Words by David C. Obenour
Crackling, distorted, slowly disintegrating, only then to creep its way back through the haunted looping of tape. There’s an immediate warmth and familiarity to the soundscapes of Appear to Fade, the upcoming collaborative album from pianist, Richard Sears and producer, Ari Chersky.
Sourced from a marathon recording session, the pair captured performances from Sears – including an improvised jazz standard that would appear clean on the album – and spent the following two months thoughtfully rebuilding the album as a collage. Notes hang and fall. Tone falters beautifully. Tenor seeps into every meticulous and imperfect analog tape loop. The human element remains both blurred and in clear focus.
Off Shelf: Can you talk about the genesis of this collaboration with Ari Chersky?
Richard Sears: Ari and I both grew up around the San Francisco area and our musical milieux extends back to shared Bay Area roots. When I was programing Sunday nights at the Owl Music Parlor in Brooklyn, I invited Ari’s band to perform as he was developing music for his record “Fear Sharpens the Dagger”. I loved the concert, and I admire the recording. After completing a series electro-acoustic piano music concerts at The Shed, I wanted to find another collaboration that would continue with exploration of acoustic and processed piano production. I was following Ari’s work with other Bay Area friends, Danny Lubin-Laden and Raffi Garabedian. During the pandemic, Ari, Marv and I were part of a FaceTime film club, where the idea for this record was born.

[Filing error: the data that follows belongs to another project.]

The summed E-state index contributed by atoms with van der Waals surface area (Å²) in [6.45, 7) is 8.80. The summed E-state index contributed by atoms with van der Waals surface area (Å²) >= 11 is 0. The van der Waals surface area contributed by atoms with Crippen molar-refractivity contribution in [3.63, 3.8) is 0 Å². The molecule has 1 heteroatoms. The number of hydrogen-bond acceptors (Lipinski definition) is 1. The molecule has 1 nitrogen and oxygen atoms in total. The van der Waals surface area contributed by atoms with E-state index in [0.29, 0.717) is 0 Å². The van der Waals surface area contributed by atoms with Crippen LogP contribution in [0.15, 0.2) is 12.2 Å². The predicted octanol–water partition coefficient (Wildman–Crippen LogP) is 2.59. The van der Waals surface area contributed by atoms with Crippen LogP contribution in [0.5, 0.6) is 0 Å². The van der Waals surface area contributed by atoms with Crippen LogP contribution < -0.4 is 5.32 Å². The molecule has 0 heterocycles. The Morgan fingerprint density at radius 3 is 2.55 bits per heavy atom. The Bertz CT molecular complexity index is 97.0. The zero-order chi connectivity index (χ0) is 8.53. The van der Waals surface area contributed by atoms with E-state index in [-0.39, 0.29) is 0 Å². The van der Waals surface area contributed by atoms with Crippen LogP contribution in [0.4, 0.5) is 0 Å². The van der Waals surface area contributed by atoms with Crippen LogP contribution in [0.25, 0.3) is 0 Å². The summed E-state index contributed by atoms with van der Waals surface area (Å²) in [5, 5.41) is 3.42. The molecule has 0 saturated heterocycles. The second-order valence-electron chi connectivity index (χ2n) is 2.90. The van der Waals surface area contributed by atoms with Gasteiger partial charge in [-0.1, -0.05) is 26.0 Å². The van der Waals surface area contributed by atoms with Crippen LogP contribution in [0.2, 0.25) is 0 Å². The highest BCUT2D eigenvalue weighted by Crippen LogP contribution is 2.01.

OS: As opposed to digital options, how do you think working with magnetic tape loops and analog tools affected the album and its tone?
RS: If I’m making music away from the piano, I’m drawn to processes that still feel tactile, as an instrument would. Tape looping, with it’s warmth and saturation, also writes its imperfections and sound distortions onto the recording, and I love how this creates phrasing and rhythms that otherwise wouldn’t be there.
OS: That warmth also lends the album an almost field recording type quality – that really sets the listener in the room. Were there any particular nuances to the piano (or pianos) you played for the album that stood out when listening back to the album?
RS: Sure, the Una Corda most certainly. Ari and Shahzad tried several different mic placements for capturing the Una Corda. The hammer mechanics are very loud, and we chose to close-mic the front, preserving those sounds. Also, the soundboard is very resonate and very thin, almost like a cello. The sound from the soundboard at close-range is spectacular, and we tried to place additional mics to preserve that characteristic.
OS: In hearing how Ari took, manipulated, and looped your playing, how did that change the tones or melodies for you? What remained and what evolved?
RS: I was curious to explore this idea in the process. The archive we created for Appear To Fade is at least 10 times longer than the recording. I brought my music, and Ari had prepared ideas for the session. My writing is not well adapted for, or even intended for, an “ambient music” practice. Ari’s genius is – in part – expressed by the way he pries open the music, finding places to create space, pulling out themes, textures, and soundscapes to apply to his production work.
OS: What sort of things remained on the cutting floor? That may not have worked for Appear to Fade but still offered an interesting insight or angle?